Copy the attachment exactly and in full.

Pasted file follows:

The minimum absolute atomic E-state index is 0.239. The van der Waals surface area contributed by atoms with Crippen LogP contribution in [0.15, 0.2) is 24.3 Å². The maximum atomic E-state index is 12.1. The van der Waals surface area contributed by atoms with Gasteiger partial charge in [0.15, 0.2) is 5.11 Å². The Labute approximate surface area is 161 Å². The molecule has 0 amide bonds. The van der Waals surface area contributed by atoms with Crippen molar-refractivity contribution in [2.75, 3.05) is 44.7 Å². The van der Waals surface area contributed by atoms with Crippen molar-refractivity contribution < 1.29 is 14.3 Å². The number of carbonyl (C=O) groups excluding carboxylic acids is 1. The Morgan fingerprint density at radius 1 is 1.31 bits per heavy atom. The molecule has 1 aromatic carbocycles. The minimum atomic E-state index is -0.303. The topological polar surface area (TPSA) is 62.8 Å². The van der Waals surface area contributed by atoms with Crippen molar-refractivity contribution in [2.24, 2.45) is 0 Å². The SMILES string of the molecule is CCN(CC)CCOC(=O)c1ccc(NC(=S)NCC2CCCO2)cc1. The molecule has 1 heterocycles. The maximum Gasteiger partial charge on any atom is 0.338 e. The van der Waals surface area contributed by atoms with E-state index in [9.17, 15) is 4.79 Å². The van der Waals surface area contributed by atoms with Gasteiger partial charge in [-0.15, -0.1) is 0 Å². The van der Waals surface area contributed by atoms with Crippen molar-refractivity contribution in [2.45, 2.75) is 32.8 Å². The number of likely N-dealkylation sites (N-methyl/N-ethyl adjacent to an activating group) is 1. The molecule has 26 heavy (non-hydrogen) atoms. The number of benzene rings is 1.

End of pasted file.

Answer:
The minimum absolute atomic E-state index is 0.239. The van der Waals surface area contributed by atoms with Crippen LogP contribution in [0.15, 0.2) is 24.3 Å². The maximum atomic E-state index is 12.1. The van der Waals surface area contributed by atoms with Gasteiger partial charge in [0.15, 0.2) is 5.11 Å². The Labute approximate surface area is 161 Å². The molecule has 0 amide bonds. The van der Waals surface area contributed by atoms with Crippen molar-refractivity contribution in [2.75, 3.05) is 44.7 Å². The van der Waals surface area contributed by atoms with Crippen molar-refractivity contribution < 1.29 is 14.3 Å². The number of carbonyl (C=O) groups excluding carboxylic acids is 1. The Morgan fingerprint density at radius 1 is 1.31 bits per heavy atom. The molecule has 1 aromatic carbocycles. The minimum atomic E-state index is -0.303. The topological polar surface area (TPSA) is 62.8 Å². The van der Waals surface area contributed by atoms with Crippen molar-refractivity contribution in [2.24, 2.45) is 0 Å². The SMILES string of the molecule is CCN(CC)CCOC(=O)c1ccc(NC(=S)NCC2CCCO2)cc1. The molecule has 1 heterocycles. The maximum Gasteiger partial charge on any atom is 0.338 e. The van der Waals surface area contributed by atoms with E-state index in [9.17, 15) is 4.79 Å². The van der Waals surface area contributed by atoms with Gasteiger partial charge in [-0.15, -0.1) is 0 Å². The van der Waals surface area contributed by atoms with Crippen molar-refractivity contribution in [2.45, 2.75) is 32.8 Å². The number of likely N-dealkylation sites (N-methyl/N-ethyl adjacent to an activating group) is 1. The molecule has 26 heavy (non-hydrogen) atoms. The number of benzene rings is 1.